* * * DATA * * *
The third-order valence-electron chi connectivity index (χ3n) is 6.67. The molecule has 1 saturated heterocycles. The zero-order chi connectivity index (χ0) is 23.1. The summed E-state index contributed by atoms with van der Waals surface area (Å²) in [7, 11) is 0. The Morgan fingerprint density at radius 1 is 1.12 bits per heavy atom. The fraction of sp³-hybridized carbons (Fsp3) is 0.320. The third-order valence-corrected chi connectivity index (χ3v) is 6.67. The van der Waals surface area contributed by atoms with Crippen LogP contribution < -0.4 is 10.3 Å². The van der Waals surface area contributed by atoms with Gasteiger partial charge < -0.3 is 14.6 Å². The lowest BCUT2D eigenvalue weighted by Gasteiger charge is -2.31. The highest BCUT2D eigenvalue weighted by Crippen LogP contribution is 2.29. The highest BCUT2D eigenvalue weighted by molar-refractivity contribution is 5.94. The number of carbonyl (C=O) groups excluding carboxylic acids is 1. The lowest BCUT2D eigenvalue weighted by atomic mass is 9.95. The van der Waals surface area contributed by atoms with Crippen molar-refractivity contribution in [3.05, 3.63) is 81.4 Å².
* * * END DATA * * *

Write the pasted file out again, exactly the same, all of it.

The third-order valence-electron chi connectivity index (χ3n) is 6.67. The molecule has 1 saturated heterocycles. The zero-order chi connectivity index (χ0) is 23.1. The summed E-state index contributed by atoms with van der Waals surface area (Å²) in [7, 11) is 0. The Morgan fingerprint density at radius 1 is 1.12 bits per heavy atom. The fraction of sp³-hybridized carbons (Fsp3) is 0.320. The third-order valence-corrected chi connectivity index (χ3v) is 6.67. The van der Waals surface area contributed by atoms with Crippen LogP contribution < -0.4 is 10.3 Å². The van der Waals surface area contributed by atoms with Gasteiger partial charge < -0.3 is 14.6 Å². The lowest BCUT2D eigenvalue weighted by Gasteiger charge is -2.31. The highest BCUT2D eigenvalue weighted by Crippen LogP contribution is 2.29. The highest BCUT2D eigenvalue weighted by molar-refractivity contribution is 5.94. The number of carbonyl (C=O) groups excluding carboxylic acids is 1. The lowest BCUT2D eigenvalue weighted by atomic mass is 9.95. The van der Waals surface area contributed by atoms with Crippen molar-refractivity contribution in [3.05, 3.63) is 81.4 Å².